Riding a Bike without brakes may seem like a daring move, but for single speed enthusiasts everywhere, fixed gear bikes seem to be the talk – and ride of the town. And why wouldn’t they be? Whether you are a hobby rider, a messenger or commuting, cyclists all over are trading in their gears for something a little more sleek. This stream lined bike demands respect for its simple class and elegant simplicity. It may look a lot like other bikes, but it just may be one of the most basic machines you can build with two wheels, standing out as both stylish and efficient in its class. While other bikes have their place, they are complex and riddled with add ons and unnecessary weight. Fixed gear owners all over pride themselves on the lightweight nature of this urban beauty. Their goal is simple. Ride. To put it in its most basic terms, fixed gears are about making and keeping biking riding both fun and easy to enjoy; two things you may not have connected your bike with since you were a child. Really, when was the last time you jumped on your bicycle to simply ride around the block and as the wind blew in your face for the mere enjoyment of cruising? If you can’t remember, then it has been too long and you are in the right place to be lured in for a renewed adventure!
At this point, it may behoove us to look back and remind, or – educate ourselves, if you will to the deepest origin of the fixed gear bicycle. Where did this unique design come from? Lets go as far back as the classic penny farthing. This classic antique was one of the first single speed known to the public – due to the fact that the pedal cranks were directly connected to the hub of the front wheel. It was a perfect prelude to the fixed gear and beginner set up for the birth of a new evolution for the single speed generation. Before the uprise of the derailleur, the part which makes it possible for a bicycle to use gears, the single speed bike was the only bike to use for racing. The entrance of the derailleur was big news for the bike racers of that day. Historical and momentous events to follow include the Madison Square Garden racing track in 1876, which attracted much attention for bike racers, quickly turning them in to highly paid stars. One of the most well known moment in track race history was the one hour record in which the world riders would pit themselves against the hands of time in an attempt to ride as far as they possibly could in an hour. Graeme Obree, one of the racers, successfully completed a record making race on a homemade fixie, partly made from old washing machine parts. The accomplishment was so impressive that he was soon made the subject of the movie “The Flying Scotsman”.
Let’s branch off and talk for minute about the build. A fixed-gear/fixed-wheel bike – also known as a fixie can be defined as a bicycle with no free-wheel meaning it cannot coast, as the pedals are always in motion when the bicycle is moving. Whichever direction your feet go, your pedals will follow in perfect sync. The cog, in this set up, is either threaded or bolted directly to a fixed rear hub. When the rear wheel turns, the pedals turn in the coinciding direction, allowing the rider to be able to stop without using a brake. This is achieved by back pedaling- resisting the rotation of the cranks, and also opening the door to other skills for the rider such as being able to ride in reverse or practice the coveted ability to pedal backwards with pristine control, achieving the impressive track stance. While this continuous action keeps you involved without he bike and the road, the approach can be a little intimidating to the single speed novice. You definitely won’t see these riders coasting. No, these bikes are obedient and only take the demands you give them. They roll with you. Now, this may find the avid rider faced with the challenge that a downhill ride would bring. You’ll certainly need to spend some time practicing that track stance mentioned a moment ago- one of the most important skills in the fixie world.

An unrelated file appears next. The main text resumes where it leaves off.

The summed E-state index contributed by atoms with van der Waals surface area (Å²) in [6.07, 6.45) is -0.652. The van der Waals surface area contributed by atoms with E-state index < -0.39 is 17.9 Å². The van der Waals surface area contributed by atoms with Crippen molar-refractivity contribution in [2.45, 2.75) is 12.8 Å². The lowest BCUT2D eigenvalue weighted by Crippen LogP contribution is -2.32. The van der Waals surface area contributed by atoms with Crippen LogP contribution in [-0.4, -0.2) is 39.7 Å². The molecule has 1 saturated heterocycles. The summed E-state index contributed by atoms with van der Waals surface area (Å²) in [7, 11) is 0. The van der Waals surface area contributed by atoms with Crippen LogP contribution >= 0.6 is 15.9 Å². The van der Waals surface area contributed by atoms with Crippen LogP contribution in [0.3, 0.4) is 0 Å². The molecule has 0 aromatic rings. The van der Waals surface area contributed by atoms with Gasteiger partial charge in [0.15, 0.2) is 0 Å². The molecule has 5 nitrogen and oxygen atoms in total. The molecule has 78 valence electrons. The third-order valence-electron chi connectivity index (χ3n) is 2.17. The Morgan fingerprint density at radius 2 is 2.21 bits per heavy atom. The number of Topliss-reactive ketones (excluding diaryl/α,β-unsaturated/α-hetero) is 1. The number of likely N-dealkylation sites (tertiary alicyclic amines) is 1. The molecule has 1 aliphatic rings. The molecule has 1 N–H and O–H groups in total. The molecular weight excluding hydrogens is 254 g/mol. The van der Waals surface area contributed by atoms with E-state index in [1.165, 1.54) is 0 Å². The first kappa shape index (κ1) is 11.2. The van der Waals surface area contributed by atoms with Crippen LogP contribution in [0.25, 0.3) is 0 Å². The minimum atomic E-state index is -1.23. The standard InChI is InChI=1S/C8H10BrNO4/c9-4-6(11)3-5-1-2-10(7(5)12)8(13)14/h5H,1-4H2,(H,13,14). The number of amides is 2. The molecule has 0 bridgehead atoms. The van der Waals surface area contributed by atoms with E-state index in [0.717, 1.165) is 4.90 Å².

Continual pedaling adds a new dimension to your familiar terrain, and using a lightweight bicycle that’s designed for the task will empower you towards a rediscovery of cycling. This leads me to mention that another notable quality of a fixed gear bicycle is its low weight. These machines are stripped down to only the bare necessities. Without all of the added parts required for a geared road or commuter set up, a fixed gear bicycle weighs a significant amount less than its geared equals. Additionally, fixed gear components are more mechanically efficient than any other bicycle, with the most direct power transfer of force from the rider to the wheels. These benefits combined leave the rider with a more efficient and gratifying experience of speed, grace and agility.
More than ever, established bicycle manufacturers are producing these high demand, dedicated fixed-gear road bike in greater numbers. They are characterized as having a relaxed road geometry and are generally low in price. Fixie bikes are probably most commonly known for their individuality and variety. You’ll begin to see more and more fixes in the city with dropped handlebars, but also machines with flat handlebars, bikes with brakes and bikes without brakes. Try the experience of fixed gear riding for yourself – it’s really an entirely different style of riding and transportation that allows you to feel entirely connected to your bike. Whether you decide a track bike or a single speed machine, you too can get the feel of cycling on one of the oldest and most established types of bicycle in a form of cycling that is as exhilarating today as it ever was. Get out, smile and ride!